The criterion suggested in the question works fine for $\sigma$-finite spaces, and Michael Greinecker's answer is correct under this assumption.

However, the suggested criterion is not (provably) sufficient in general. I can give two examples. The first is quite pathological, and the second is not, but goes beyond ZFC.

(1) Let $X$ be an uncountable set, and take $\Sigma$ to be the countable-cocountable $\sigma$-algebra (the one generated by singletons). Take $\kappa$ to be the counting measure, *i.e.* a set $S \in \Sigma$ has measure $|S|$ if it is finite and $\infty$ if it is of any infinite cardinality. A function is integrable with respect to this measure iff it is an element of $\ell^1(X)$ (the small $\ell$ is intentional). Therefore a functional in $L^\infty(X,\Sigma,\kappa)$ that is in the image of $L^1(X,\Sigma,\kappa)$ must take a nonzero value on some $\chi_{\{x\}}$ for some $x \in X$.

Now consider the following measure $\nu : \Sigma \rightarrow [0,1]$. It takes the value $0$ on all countable sets and $1$ on all cocountable sets. A quick check shows that it is countably additive, and it is absolutely continuous to $\kappa$. But for all $x \in X$, $\int_X \chi_{\{x\}} \mathrm{d}\nu = 0$, so integration against it does not come from an element of $L^1(X,\Sigma,\kappa)$, even though it satisfies your criterion by the dominated convergence theorem.

(2) The reason why that space is somewhat pathological is that it is not *localizable*, *i.e.* $L^\infty(X,\Sigma,\kappa)$ is not a W$^*$-algebra (isomorphic to a von Neumann algebra). The following is a way of getting a localizable counterexample. Suppose that there exists a real-valued measurable cardinal, *i.e.* that there exists a set $X$ and a countably additive probability measure $\mu : \mathcal{P}(X) \rightarrow [0,1]$ vanishing on singletons. Such a measure is necessarily not *completely* additive, because it would then be zero (and the set $X$ is necessarily uncountable for the same reason). So there exists a family of sets $(S_i)_{i \in I}$ where $\mu(S_i) = 0$ for all $i \in I$, but $\bigcup_{i \in I}S_i = X$ (for instance, take the family of all singletons).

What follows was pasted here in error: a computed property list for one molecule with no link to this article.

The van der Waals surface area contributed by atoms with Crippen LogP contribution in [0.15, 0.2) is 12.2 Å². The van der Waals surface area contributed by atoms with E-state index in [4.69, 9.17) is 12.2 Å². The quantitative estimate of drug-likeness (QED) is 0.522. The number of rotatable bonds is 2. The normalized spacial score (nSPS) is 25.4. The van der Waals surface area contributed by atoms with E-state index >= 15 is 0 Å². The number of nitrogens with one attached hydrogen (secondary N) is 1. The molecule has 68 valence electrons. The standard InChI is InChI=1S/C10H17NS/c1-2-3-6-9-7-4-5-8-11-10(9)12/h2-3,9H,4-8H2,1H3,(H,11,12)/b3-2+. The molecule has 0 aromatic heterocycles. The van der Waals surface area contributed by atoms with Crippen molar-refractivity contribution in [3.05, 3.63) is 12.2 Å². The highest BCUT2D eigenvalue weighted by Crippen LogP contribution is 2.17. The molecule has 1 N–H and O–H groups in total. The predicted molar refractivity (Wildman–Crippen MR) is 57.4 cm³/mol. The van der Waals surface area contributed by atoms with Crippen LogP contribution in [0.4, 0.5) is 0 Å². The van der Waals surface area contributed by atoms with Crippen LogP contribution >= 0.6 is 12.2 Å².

Now recall the following facts. The spaces $\ell^p(X)$ are exactly the spaces $L^p(X,\mathcal{P}(X),\kappa)$, where $\kappa$ is the counting measure (on $\mathcal{P}(X)$ this time), and each element of $\ell^1(X)$ defines a *completely* additive signed measure $\nu : \mathcal{P}(X) \rightarrow \mathbb{R}$ by integration (because all $\phi \in \ell^1(X)$ have countable support). By the dominated convergence theorem, the element of $L^\infty(X,\mathcal{P},\kappa)^*$ defined by $f \mapsto \int_X f \mathrm{d}\mu$ satisfies your criterion, but cannot be equal to any $f \mapsto \int_X f\phi\mathrm{d}\kappa$ for any $\phi \in \ell^1(X)$ because
$$
\lim_{i \to \infty} \int_X \chi_{S_i} \mathrm{d}\mu = \lim_{i \to \infty} 0 = 0
$$
for all $i \in I$, but for all $\phi \in \ell^1(X)$ that are density functions of probability measures:
$$
\lim_{i \to \infty} \int_X \chi_{S_i} \phi \mathrm{d}\kappa = \int_X \chi_X \phi \mathrm{d}\kappa = 1
$$

**Conclusion**

If you wish to go beyond the $\sigma$-finite case to the localizable case, your criterion is not far off. Essentially all you need to do is replace sequences by nets. The image of $L^1(X,\Sigma,\mu)$ in $L^\infty(X, \Sigma,\mu)^*$ is the *normal* linear functionals, the span of those positive linear functionals that preserve suprema of bounded nets. See Sakai's *C$^*$-algebras and W$^*$-algebras*, Theorem 1.13.2, taking $\mathcal{M} = L^\infty(X,\Sigma,\mu)$ and $\mathcal{M}_* = L^1(X,\Sigma,\mu)$.